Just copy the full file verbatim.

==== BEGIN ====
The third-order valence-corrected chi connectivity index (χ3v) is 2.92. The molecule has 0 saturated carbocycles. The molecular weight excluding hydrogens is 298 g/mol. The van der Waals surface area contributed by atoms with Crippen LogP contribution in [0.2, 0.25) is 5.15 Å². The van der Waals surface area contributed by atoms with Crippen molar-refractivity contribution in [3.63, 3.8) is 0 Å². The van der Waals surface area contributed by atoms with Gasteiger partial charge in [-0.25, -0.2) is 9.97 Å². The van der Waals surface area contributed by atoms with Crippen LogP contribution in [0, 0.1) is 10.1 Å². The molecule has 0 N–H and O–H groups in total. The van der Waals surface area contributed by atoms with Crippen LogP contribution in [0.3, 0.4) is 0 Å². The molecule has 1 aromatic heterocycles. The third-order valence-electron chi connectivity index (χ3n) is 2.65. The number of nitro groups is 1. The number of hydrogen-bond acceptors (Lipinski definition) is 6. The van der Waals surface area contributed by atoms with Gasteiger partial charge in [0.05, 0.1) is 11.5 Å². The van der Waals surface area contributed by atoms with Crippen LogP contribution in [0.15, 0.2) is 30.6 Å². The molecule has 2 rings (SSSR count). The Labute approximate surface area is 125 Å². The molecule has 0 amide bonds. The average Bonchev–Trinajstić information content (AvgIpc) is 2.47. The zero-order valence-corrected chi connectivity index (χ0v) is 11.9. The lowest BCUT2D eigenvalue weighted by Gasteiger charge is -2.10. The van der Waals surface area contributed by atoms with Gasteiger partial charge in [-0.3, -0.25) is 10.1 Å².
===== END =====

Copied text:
The third-order valence-corrected chi connectivity index (χ3v) is 2.92. The molecule has 0 saturated carbocycles. The molecular weight excluding hydrogens is 298 g/mol. The van der Waals surface area contributed by atoms with Crippen LogP contribution in [0.2, 0.25) is 5.15 Å². The van der Waals surface area contributed by atoms with Crippen molar-refractivity contribution in [3.63, 3.8) is 0 Å². The van der Waals surface area contributed by atoms with Gasteiger partial charge in [-0.25, -0.2) is 9.97 Å². The van der Waals surface area contributed by atoms with Crippen LogP contribution in [0, 0.1) is 10.1 Å². The molecule has 0 N–H and O–H groups in total. The van der Waals surface area contributed by atoms with Crippen LogP contribution in [0.3, 0.4) is 0 Å². The molecule has 1 aromatic heterocycles. The third-order valence-electron chi connectivity index (χ3n) is 2.65. The number of nitro groups is 1. The number of hydrogen-bond acceptors (Lipinski definition) is 6. The van der Waals surface area contributed by atoms with Gasteiger partial charge in [0.05, 0.1) is 11.5 Å². The van der Waals surface area contributed by atoms with Crippen LogP contribution in [0.15, 0.2) is 30.6 Å². The molecule has 2 rings (SSSR count). The Labute approximate surface area is 125 Å². The molecule has 0 amide bonds. The average Bonchev–Trinajstić information content (AvgIpc) is 2.47. The zero-order valence-corrected chi connectivity index (χ0v) is 11.9. The lowest BCUT2D eigenvalue weighted by Gasteiger charge is -2.10. The van der Waals surface area contributed by atoms with Gasteiger partial charge in [-0.3, -0.25) is 10.1 Å².